We have received a lot of interest from the state and local government authorities and a few of them have become reliable partners in our missions.? A special mention must be made of the Osun State Government that has committed to a long-term partnership with our mobile surgical teams. It has been a challenge to establish partnerships in housing. A possible reason is the lack of political will to help constituents who are considered illegal squatters, but we continue to develop sustainable design proposals in partnership with academic institutions.? We have always hoped our limited accomplishments would provide the groundwork to demonstrate that small change can lead to a larger impact. Incorporating and actively involving local government is key to long-term stability.

Are you working with any local organizations or professionals in Nigeria to achieve your Hope Builds’ mission?

Afolayan: Working with local professionals is the focus of our organization. No one is more qualified and committed to make a change in their communities than those heroes. We now have close to 200 medical professionals volunteering in our mobile surgical outreaches and are constantly adding more. This response has been most gratifying!

Do you plan to expand outside of Lagos? If so, where?

Afolayan: We constantly seek partnerships with like-minded organizations to expand our efforts to affect long-term positive change. In 2011 we worked with the African Women?s Development Foundation USA to carry out a mission to Limbe, Cameroon. We are employing the strategy of building upon our small successes to help us develop bigger projects and programs and to expand our services regionally from Cameroon to Kenya.

You spent your childhood in the former Soviet Union as well as Nigeria. How did your experiences there impact your decision to start a nonprofit?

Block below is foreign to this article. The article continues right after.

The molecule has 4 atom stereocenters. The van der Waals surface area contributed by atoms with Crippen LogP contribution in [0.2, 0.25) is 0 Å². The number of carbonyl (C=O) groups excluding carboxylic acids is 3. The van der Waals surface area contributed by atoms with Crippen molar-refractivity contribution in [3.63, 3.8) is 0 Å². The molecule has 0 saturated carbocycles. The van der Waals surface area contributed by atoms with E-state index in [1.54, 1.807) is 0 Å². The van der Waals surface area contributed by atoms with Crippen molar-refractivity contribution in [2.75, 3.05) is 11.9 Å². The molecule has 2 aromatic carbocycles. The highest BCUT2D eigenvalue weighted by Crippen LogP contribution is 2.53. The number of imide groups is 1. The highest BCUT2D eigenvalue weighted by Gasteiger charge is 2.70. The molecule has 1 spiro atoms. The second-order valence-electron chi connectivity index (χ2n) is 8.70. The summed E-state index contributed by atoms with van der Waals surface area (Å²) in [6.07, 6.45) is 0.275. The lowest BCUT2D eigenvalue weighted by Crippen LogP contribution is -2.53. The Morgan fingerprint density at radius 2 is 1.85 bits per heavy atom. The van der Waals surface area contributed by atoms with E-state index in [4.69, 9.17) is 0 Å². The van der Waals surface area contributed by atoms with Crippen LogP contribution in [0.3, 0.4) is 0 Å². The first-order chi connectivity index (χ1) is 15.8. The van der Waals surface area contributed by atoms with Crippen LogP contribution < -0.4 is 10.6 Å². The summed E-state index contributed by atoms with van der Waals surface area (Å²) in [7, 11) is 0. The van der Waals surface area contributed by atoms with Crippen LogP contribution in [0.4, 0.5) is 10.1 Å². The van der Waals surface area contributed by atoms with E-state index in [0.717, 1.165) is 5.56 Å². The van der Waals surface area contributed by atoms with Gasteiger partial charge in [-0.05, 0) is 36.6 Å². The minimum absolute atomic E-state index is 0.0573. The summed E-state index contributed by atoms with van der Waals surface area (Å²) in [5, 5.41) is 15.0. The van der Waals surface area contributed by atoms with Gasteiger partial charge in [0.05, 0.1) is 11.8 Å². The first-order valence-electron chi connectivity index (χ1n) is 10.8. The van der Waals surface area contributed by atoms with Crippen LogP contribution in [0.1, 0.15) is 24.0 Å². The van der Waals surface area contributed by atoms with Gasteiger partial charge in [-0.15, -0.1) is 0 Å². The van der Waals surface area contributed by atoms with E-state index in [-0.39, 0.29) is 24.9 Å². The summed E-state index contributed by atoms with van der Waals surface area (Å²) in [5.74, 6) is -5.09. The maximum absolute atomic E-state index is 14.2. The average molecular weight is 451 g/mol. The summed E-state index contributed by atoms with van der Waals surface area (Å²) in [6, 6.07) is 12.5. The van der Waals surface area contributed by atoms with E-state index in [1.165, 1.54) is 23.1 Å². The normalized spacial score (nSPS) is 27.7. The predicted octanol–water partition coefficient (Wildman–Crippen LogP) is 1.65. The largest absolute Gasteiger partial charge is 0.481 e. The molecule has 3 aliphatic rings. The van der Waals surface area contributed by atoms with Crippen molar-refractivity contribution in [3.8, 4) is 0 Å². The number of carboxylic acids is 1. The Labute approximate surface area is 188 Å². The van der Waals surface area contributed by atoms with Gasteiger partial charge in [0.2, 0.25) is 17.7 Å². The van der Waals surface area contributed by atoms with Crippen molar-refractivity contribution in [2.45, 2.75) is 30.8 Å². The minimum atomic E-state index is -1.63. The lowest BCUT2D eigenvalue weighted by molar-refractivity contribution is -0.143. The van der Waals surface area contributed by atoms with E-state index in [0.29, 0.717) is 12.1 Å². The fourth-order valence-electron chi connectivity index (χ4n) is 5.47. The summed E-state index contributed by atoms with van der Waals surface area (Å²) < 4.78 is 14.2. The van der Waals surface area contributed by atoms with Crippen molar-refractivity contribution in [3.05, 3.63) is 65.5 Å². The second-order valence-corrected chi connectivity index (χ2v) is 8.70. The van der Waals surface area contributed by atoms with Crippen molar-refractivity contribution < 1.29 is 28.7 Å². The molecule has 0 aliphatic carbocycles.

Afolayan: In every part of the globe I have lived or visited, I have always found people who inspired me with their generosity, irrepressible spirit, faith and their service and compassion for the less fortunate.? I have also witnessed incredible dignity and selflessness of people, even in the midst of the most difficult conditions.? Such encounters leave a deep impression and [act as] motivation to contribute in a little way to making the lives of our neighbors and communities better. I would be unable to do so without the support of like-minded individuals; my family and friends. It is truly a team effort and more powerful due to the synergy created by common goals and aspirations.

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Once Hope Builds has established a partnership with a community and its local government, & secured the funds necessary for the mission, the real work begins

Who are some of your influences?

Afolayan: Immediate and most profound influences are obviously my parents, who have been a source of inspiration in selfless service. As mentioned earlier, I have been fortunate to meet and learn about amazing individuals doing incredible work.

What keeps you going?

Afolayan: Knowing each and every one of us can make a difference and that the challenge is so enormous it requires each one of us to act.

What?s next for you, both personally and with Hope Builds?

Afolayan: Our work continues and I am just happy to be part of this movement.

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Hope Builds surgical team is comprised of over 100 volunteer medical professionals. This dedicated group is led by retired and active senior medical consultants, many of whom have their own private practices

 

How can we contact Hope Builds if we want to volunteer or make a donation?

Afolayan: You can reach us at?www.Hope-Builds.info or our Facebook homepage,

www.facebook.com/HopeBuilds

 

 

Contributor: Rae Oglesby is a freelance multimedia journalist and the Founder + Chief Storyteller at Oglesby Communications Consulting.? She can be reached at rae@oglesbyconsulting.com